I’m not so worried about companies censoring Nazis, but I am worried about the implications it has for everyone else. I’m worried about the unelected bros of Silicon Valley being the judge and jury, and thinking that mere censorship solves the problem. I’m worried that, just like Cloudflare CEO Matthew Prince woke up one morning and decided he’d had enough of the Daily Stormer, some other CEO might wake up and do the same for Black Lives Matter or antifa….

At some point there will be a sufficient backlash against Silicon Valley’s stranglehold on and strangling of free speech, to make a difference. But “hopefully” does not offer much protection right now.

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Comments

A legal question, not a statement. The First Amendment generally applies to government entities, not private concerns. An employer can fire an employee for saying writing a review on Yelp critical of the company’s products.

How do firms such as Google, Apple and PayPal fall under the penumbra of the First Amendment. Are they considered public accommodations?

    Milhouse in reply to dystopia. | August 23, 2017 at 10:44 am

    Even if they were public accommodations, they’d still be entitled to refuse a customer because of his speech. That’s their first amendment right. I don’t know where the myth comes from that public accommodations are required deal with all comers. They aren’t; they’re free to discriminate on any ground that isn’t specifically prohibited by law, and political opinion is only prohibited in a few places.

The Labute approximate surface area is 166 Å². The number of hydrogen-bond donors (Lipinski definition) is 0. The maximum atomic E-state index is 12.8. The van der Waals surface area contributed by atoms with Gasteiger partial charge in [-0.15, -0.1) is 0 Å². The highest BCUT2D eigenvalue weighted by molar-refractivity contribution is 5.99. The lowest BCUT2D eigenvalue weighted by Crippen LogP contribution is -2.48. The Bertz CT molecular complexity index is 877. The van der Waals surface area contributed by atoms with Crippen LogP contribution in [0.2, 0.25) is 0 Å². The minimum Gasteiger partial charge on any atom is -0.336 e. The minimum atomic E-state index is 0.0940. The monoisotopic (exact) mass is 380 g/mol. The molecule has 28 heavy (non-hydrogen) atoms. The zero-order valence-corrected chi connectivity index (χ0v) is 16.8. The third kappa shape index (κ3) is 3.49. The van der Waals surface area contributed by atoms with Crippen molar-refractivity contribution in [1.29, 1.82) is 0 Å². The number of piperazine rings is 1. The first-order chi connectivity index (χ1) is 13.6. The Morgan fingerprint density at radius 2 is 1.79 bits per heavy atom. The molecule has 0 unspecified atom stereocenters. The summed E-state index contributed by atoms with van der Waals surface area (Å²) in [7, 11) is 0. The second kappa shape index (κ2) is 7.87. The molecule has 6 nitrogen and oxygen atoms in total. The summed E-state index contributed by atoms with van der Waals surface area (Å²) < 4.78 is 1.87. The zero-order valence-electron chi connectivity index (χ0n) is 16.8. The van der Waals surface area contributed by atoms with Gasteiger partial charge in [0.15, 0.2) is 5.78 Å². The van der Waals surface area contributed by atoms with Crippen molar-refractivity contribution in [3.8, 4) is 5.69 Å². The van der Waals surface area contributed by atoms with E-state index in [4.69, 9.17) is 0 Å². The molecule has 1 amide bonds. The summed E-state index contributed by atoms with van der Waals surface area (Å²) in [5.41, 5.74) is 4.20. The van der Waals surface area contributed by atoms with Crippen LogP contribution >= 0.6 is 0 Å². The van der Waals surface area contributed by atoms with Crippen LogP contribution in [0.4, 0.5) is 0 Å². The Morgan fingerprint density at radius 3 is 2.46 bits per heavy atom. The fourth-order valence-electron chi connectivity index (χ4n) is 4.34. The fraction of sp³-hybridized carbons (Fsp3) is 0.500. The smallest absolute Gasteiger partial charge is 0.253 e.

Freed Serf in reply to Milhouse. | August 23, 2017 at 11:32 am

      Agree totally. Let the free market decide which bakery stays in business.

      Unless, of course, they are asked to bake a cake. That’s in the Constitution somewhere, I’ve heard.

      Milhouse in reply to Milhouse. | August 23, 2017 at 12:15 pm

      Sigh. No baker, florist, photographer, etc. has ever been sued for refusing customers on the basis of their opinion or speech. There is no question that such discrimination is completely lawful. The cases we know of have all been on the theory that the defendant refused these customers because they were gay, which, in those states or cities, happens to be illegal. The theory is that just as refusing to participate in an interracial marriage is inherently discrimination on the basis of race, so also refusing to participate in a same-sex “marriage” is inherently discrimination on the basis of sexual orientation.